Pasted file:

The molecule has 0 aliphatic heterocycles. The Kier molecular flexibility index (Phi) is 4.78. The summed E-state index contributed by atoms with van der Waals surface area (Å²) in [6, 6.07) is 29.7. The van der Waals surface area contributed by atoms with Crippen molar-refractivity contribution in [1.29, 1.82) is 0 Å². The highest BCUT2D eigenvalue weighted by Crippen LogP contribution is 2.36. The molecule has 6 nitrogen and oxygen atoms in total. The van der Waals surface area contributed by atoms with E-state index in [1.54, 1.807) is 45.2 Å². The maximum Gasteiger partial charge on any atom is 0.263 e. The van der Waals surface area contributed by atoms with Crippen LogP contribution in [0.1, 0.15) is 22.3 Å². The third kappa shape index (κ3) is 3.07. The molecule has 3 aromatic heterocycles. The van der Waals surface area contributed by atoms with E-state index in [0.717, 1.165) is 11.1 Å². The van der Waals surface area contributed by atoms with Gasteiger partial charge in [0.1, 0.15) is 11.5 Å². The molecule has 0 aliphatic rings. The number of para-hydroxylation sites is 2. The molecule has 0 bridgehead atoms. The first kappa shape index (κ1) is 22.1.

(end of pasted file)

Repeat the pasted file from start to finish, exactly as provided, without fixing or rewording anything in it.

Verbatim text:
The molecule has 0 aliphatic heterocycles. The Kier molecular flexibility index (Phi) is 4.78. The summed E-state index contributed by atoms with van der Waals surface area (Å²) in [6, 6.07) is 29.7. The van der Waals surface area contributed by atoms with Crippen molar-refractivity contribution in [1.29, 1.82) is 0 Å². The highest BCUT2D eigenvalue weighted by Crippen LogP contribution is 2.36. The molecule has 6 nitrogen and oxygen atoms in total. The van der Waals surface area contributed by atoms with E-state index in [1.54, 1.807) is 45.2 Å². The maximum Gasteiger partial charge on any atom is 0.263 e. The van der Waals surface area contributed by atoms with Crippen LogP contribution in [0.1, 0.15) is 22.3 Å². The third kappa shape index (κ3) is 3.07. The molecule has 3 aromatic heterocycles. The van der Waals surface area contributed by atoms with E-state index in [0.717, 1.165) is 11.1 Å². The van der Waals surface area contributed by atoms with Gasteiger partial charge in [0.1, 0.15) is 11.5 Å². The molecule has 0 aliphatic rings. The number of para-hydroxylation sites is 2. The molecule has 0 bridgehead atoms. The first kappa shape index (κ1) is 22.1.